From geometric patterns to elaborate curlicues and floral motifs, here’s a look at the vintage household grilles of Malaysia. ...
Shelter From The Streets
Yayasan Chow Kit does incredible work to provide a safe space and a brighter future for at-risk youths. We paid them a visit to find out more.
The buzz of the alarm doesn’t stop until the door closes completely. The security guard is unfazed, merely smiling at us as he gestures to a sign-up sheet. The mix of smells in the poorly ventilated space is familiar: high school boys, packed food, and uncapped stationery.
We’re here at Krash Pad, one of Yayasan Chow Kit’s three centres for at-risk inner-city children. Pusenthi, the centre manager, greets us with a warm grin and proceeds to give us a tour – not before taking a slice of guava from the kitchen counter. “I haven’t had lunch!” she says apologetically. “We’re always so busy.”
Yayasan Chow Kit certainly has their plate full these days. Ananti, or Ana, is the Chief Operating Officer for Yayasan Chow Kit, and explains how it all began. “The original focus was obviously for the children of Chow Kit. Children were on the streets because many parents couldn't – and still can't – afford day care services, as they fall under the poverty line.” Many of the said parents were working more than one job, or unable to work at all because of medical reasons, or were single parents simply trying their best.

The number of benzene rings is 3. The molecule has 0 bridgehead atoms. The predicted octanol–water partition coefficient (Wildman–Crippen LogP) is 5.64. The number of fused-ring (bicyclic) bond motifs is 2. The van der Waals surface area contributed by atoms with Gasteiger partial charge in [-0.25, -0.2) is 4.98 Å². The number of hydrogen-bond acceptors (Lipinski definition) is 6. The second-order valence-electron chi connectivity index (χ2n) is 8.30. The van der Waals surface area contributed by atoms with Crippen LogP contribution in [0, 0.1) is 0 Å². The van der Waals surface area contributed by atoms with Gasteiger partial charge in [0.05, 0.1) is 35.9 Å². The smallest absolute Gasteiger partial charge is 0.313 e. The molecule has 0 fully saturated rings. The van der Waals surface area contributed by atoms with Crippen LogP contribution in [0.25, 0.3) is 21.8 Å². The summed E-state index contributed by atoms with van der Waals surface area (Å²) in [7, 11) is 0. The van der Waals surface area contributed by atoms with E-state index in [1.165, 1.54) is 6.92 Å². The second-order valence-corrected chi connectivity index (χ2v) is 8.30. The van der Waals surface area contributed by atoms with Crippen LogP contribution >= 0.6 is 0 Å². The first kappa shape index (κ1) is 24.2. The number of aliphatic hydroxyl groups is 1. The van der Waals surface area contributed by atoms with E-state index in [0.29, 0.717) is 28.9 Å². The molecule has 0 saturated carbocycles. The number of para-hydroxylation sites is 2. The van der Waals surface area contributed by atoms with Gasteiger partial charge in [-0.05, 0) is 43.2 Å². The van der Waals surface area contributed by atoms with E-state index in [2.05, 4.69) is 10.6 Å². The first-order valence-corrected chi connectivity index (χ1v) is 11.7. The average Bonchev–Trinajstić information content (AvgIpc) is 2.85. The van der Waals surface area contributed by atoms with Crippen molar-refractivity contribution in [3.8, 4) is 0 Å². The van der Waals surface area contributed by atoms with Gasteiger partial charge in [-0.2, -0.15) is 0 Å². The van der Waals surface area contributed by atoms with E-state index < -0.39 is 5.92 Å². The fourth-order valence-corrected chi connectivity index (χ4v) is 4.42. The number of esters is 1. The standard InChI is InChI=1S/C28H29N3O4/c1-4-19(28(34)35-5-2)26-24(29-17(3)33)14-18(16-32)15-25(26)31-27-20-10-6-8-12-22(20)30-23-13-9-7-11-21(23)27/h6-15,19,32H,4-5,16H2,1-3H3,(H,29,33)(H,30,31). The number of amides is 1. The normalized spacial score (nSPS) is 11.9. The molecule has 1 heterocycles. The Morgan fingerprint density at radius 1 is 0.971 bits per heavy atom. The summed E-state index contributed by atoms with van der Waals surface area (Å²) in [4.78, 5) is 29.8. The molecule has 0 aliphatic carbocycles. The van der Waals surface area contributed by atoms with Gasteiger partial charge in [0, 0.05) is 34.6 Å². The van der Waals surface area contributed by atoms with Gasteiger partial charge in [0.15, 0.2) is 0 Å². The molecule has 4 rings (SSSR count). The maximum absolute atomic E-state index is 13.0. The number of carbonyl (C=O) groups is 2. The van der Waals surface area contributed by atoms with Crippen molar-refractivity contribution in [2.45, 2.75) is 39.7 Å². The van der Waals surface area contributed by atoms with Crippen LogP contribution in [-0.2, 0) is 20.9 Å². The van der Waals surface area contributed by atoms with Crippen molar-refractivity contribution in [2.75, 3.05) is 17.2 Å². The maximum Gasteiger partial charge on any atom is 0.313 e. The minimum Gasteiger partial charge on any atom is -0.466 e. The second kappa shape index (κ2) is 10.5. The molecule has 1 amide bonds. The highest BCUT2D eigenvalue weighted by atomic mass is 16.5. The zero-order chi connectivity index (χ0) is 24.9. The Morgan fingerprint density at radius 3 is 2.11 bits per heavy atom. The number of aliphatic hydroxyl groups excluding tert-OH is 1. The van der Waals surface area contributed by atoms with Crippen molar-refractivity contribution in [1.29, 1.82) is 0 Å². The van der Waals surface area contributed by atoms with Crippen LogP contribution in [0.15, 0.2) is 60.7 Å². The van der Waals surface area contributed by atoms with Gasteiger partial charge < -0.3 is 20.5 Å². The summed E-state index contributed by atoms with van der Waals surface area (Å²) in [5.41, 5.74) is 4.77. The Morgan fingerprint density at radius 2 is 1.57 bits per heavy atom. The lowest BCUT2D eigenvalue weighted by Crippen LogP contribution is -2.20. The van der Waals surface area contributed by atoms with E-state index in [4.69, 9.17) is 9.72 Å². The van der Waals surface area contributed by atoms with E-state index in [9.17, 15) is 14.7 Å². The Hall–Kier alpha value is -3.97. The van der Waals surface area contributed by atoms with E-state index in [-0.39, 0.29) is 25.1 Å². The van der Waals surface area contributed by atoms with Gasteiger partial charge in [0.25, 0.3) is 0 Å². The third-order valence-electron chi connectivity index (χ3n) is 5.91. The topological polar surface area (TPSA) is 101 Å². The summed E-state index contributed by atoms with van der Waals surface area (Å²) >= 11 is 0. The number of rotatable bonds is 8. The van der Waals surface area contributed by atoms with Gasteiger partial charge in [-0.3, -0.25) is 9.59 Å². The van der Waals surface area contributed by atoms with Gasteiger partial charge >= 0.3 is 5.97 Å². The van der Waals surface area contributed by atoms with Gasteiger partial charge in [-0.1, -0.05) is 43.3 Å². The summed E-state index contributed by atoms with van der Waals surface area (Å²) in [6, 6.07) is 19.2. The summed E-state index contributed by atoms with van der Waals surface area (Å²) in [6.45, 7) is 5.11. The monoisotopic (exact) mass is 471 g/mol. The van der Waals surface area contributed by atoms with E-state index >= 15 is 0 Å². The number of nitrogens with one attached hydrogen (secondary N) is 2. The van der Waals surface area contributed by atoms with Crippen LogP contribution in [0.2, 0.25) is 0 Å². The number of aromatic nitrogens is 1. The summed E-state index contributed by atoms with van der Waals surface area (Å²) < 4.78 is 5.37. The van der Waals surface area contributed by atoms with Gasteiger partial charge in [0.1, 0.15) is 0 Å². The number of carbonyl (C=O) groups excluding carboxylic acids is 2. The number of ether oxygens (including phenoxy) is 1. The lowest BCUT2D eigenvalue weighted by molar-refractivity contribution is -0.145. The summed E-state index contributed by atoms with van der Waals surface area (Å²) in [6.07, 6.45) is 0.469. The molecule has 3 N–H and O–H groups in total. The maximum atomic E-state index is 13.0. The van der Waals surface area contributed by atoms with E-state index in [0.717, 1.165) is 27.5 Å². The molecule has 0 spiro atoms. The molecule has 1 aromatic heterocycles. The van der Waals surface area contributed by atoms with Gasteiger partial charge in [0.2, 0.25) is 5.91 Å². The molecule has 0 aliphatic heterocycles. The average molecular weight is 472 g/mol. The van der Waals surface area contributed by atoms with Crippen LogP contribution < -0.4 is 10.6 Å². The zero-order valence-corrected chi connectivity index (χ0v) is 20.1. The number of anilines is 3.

That's when Dr Hartini, founder of Yayasan Chow Kit, decided to open the first centre. "She just started pulling children off the streets and putting them in a safe space," says Ana matter-of-factly. There was no structure in place for programmes or activities back then, and the care centre was solely for providing a safe space. Eventually, interested parties came in to lend support and donations.
But they realised that just giving them a space for those few hours wasn't enough. "There wasn't any holistic growth because they [the children] were going back home to the same cycle over and over again," says Ana. They began to provide social work, reaching out to the needs of individual children. Now, each child has a file, with information pertaining to the growth of their well-being.